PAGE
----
Open discussions and teaching of online professionalism needed, particularly to students
FRIDAY, Oct. 25 (HealthDay News) -- There are increasing opportunities for social media to enhance the personal and professional lives of pediatric clinicians, but professionalism online needs to be modeled and taught, according to an article published online Oct. 21 in Pediatrics.
Terry Kind, M.D., M.P.H., from George Washington University in Washington, D.C., and colleagues explain the challenges medical students may face in navigating digital environments and outline how to teach and model professionalism in the use of social media.
The authors say that there is little guidance on best practices and that clinical educators need to help apply existing principles of professionalism to the online arena. Clinical educators need to opt in to responsible social media use, to be aware of both the pitfalls as well as the opportunities to connect, learn, teach, and model professionalism. Explicit discussion with students is encouraged using examples of responsible and irresponsible social media use.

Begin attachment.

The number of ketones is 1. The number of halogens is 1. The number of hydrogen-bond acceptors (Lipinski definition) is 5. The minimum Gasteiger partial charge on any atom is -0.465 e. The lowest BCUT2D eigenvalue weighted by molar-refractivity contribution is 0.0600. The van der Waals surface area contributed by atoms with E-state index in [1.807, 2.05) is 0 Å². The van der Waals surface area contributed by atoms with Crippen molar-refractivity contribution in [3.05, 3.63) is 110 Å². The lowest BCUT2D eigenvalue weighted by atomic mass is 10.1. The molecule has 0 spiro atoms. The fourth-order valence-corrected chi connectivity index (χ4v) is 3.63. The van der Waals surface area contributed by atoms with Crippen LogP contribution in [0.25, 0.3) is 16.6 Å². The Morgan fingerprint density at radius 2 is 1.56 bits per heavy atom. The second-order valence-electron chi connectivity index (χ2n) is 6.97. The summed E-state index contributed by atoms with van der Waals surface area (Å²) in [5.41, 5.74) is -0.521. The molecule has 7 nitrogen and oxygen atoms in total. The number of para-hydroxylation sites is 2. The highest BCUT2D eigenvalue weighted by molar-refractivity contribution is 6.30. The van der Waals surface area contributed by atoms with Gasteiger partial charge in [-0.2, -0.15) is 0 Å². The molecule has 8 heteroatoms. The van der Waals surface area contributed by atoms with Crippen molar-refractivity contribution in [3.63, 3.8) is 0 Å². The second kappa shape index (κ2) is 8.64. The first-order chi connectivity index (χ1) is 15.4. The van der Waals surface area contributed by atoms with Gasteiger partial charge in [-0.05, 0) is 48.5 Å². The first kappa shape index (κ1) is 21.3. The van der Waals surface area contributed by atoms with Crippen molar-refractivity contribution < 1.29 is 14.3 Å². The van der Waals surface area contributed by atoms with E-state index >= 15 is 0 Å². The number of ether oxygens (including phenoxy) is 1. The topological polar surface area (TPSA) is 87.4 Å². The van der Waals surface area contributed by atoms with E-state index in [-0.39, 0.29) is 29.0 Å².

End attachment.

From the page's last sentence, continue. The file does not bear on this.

"If you feel stuck at the red light, skeptical about commingling social media and your career, first explore and observe," the authors suggest. "Soon you will want to move with the traffic, get into the green zone and opt in online, modeling professionalism and making productive use of social media."
Full Text (subscription or payment may be required) (http://pediatrics.aappublications.org/content/early/2013/10/16/peds.2013-2521.full.pdf+html )